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Staying competitive in the global economy

Via The Indian Economy blog, an article in Forbes details the success of an Indian entrepreneur named Sridhar Vembu, the founder and CEO of AdventNet, a software company that is one of the few thriving firms in India producing products (rather than providing services).

What the Chinese have done in manufacturing, he is showing that the Indians can do in software: undercut U.S. and European software makers dramatically.

What’s significant is how Vembu has done it.

“We hire young professionals whom others disregard,” Vembu says. “We don’t look at colleges, degrees or grades. Not everyone in India comes from a socio-economic background to get the opportunity to go to a top-ranking engineering school, but many are really smart regardless.

“We even go to poor high schools, and hire those kids who are bright but are not going to college due to pressure to start making money right away,” Vembu continues. “They need to support their families. We train them, and in nine months, they produce at the level of college grads. Their resumes are not as marketable, but I tell you, these kids can code just as well as the rest. Often, better.”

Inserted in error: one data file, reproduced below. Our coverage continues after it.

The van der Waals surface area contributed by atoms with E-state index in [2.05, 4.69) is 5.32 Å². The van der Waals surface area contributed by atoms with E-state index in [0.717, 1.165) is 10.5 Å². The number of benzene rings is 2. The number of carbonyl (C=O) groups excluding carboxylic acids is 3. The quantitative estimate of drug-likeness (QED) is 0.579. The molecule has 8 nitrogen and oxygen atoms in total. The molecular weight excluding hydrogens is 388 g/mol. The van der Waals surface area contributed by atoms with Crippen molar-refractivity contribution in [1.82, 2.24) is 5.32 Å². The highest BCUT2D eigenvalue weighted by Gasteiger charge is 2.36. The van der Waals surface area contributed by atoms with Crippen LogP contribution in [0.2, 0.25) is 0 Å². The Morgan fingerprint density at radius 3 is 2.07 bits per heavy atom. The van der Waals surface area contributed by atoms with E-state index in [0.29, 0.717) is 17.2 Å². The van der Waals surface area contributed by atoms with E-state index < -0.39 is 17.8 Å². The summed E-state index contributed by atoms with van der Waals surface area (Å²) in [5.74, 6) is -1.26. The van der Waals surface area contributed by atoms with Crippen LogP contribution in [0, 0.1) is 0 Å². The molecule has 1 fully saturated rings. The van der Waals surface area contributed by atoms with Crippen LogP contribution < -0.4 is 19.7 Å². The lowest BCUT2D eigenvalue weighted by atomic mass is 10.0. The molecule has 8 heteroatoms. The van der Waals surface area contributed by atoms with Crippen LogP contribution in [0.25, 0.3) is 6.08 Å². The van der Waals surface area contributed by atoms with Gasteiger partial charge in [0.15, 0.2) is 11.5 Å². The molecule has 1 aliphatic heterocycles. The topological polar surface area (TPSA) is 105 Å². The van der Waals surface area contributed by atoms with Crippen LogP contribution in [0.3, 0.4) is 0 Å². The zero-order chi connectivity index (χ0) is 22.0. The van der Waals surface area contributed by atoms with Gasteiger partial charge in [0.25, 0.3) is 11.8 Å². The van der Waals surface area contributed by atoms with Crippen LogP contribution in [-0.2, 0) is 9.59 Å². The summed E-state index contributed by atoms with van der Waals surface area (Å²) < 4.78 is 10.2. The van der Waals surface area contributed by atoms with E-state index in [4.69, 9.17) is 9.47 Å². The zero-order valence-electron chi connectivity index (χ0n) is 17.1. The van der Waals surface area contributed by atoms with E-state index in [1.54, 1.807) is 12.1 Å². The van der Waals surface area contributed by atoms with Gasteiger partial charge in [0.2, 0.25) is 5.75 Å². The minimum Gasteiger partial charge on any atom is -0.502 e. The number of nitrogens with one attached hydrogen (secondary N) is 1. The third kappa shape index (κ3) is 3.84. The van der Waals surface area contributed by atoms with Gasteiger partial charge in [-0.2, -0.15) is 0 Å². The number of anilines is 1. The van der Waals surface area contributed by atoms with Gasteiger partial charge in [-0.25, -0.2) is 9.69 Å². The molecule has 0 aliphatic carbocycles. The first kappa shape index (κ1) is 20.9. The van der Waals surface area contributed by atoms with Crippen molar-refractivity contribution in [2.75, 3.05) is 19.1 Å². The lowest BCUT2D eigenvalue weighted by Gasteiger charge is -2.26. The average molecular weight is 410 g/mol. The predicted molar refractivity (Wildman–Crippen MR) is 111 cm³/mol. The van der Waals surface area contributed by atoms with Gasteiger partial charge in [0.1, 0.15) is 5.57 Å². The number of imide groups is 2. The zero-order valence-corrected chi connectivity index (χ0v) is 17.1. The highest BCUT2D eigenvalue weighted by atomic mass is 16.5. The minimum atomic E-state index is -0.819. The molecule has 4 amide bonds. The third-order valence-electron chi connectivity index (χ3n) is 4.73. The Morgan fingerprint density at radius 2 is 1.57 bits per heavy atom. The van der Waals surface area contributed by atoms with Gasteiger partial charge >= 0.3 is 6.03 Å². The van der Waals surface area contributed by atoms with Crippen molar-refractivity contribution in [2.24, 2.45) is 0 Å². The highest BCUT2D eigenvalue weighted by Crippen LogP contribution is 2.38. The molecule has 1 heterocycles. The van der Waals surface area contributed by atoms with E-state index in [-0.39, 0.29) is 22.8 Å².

As the United States tries to enhance its competitiveness in the global marketplace, maximizing human capital is key. Vembu has built a $40-million software empire by paying to educate and train the equivalent of high school graduates. Currently, American firms might pay for the graduate training of a promising employee. The Indian experience suggests that American firms should reexamine the utility of the 17-year old. Considering the massive cost of college (and questionable value for job preparation) , many firms might be better off targeting high schoolers directly.

If training and hiring high schoolers is as profitable in the US as it is in India, there could be significant economic and social dividends, enhancing competitiveness by reducing labor costs, while helping restore the promise of economic advancement to a population that has few reasons to keep faith.

Perhaps then Silicon Valley will be losing business to Detroit, and not New Delhi.


Filed under: Economic Policy

One Response

  1. Andrew Cheesman says:

    very interesting! this is entirely contrary to systems in place here (and elsewhere, to be sure) where a premium is paid for top employees. i’d like to see more evidence or data to compare the quality of the work churned out by these would-be high-school dropouts.

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